Mr. Waldegrave [holding answer 31 January 1997]: The table provides the information necessary to make the calculations requested by the hon. Member. However, as the hon. Member should be fully aware, his proposed methodology is a ridiculous way of either projecting the Scottish deficit, or estimating the Scottish deficit in past years.

The Scottish contribution to the borrowing requirement depends on the proportion of total Government expenditure incurred, and the proportion of total Government revenues raised, in Scotland. Even if each of these proportions were to remain stable over time at their 1994-95 levels, there is no reason why the ratio of borrowing in Scotland to that in the UK should also be stable. This is a straightforward arithmetical truism. In practice, the ratio changes markedly between years. Moreover, in some recent years, Scotland has had a deficit when the UK has had a budget surplus.

It follows that estimates of the cumulative Scottish deficit since 1978-79 and-or projections of it, based on the assumption of a stable ratio between the Scottish and UK deficits, are rendered totally meaningless.

My answer of 13 January incorporated the same assumption, at the hon. Member's request. I am pleased to set the answer in its proper context by emphasising how far that assumption is from the reality of Scotland's expenditure and revenue flows.

6 Feb 1997 : Column: 682

Budget forecasts and projections of the General Government borrowing requirement (GGBR), North Sea tax revenues and privatisation proceeds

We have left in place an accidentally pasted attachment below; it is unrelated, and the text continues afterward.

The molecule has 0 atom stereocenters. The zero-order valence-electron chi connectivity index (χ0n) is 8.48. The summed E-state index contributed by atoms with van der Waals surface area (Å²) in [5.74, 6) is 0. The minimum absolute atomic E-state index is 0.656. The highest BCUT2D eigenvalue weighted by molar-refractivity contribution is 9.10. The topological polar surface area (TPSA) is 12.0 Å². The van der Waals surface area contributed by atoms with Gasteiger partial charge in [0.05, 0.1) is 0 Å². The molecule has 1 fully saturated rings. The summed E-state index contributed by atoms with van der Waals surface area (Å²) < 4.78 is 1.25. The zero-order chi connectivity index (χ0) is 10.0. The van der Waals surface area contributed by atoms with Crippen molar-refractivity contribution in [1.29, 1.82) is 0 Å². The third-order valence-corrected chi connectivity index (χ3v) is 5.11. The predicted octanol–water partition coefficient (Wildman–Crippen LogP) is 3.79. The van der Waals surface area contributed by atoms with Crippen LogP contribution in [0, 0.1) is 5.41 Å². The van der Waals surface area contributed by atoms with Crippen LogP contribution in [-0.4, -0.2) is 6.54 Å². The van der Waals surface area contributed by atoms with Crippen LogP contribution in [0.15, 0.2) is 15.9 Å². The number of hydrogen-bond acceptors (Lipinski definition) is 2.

£ billion
Privatisation proceeds (PPs)2.01.5111
North sea tax revenues4.
GGBR excluding PPs and North sea tax revenues25.8188-3-13


The Scottish GGBR excluding North sea tax revenues and privatisation proceeds was £8.2 billion in 1994-95 (source: "Government Expenditure and Revenue in Scotland", table 12). The comparable figure for the UK was £45.8 billion.


Tables 4.1 and 4.6, "Financial Statement and Budget Report, 1996", and Inland Revenue.Figures for 1997-98 are forecasts, figures for later years are projections. Figures for the GGBR in 1998-99 and beyond are rounded to the nearest £1 billion. Constituent items may not sum to totals because of rounding.


Chemical Weapons (Iraq)

Mr. Alfred Morris: To ask the Secretary of State for Defence when United Nations inspectors were informed by the Iraqi authorities that the ammunition dump at Kamisiyah in southern Iraq blown up by US troops had contained chemical war weapons; what consideration his Department gave at that time to any possible connection between the destruction of the ammunition dump and undiagnosed illnesses among service personnel who served in the Gulf war; what more recent consideration has been given to a possible connection; and if he will make a statement. [14075]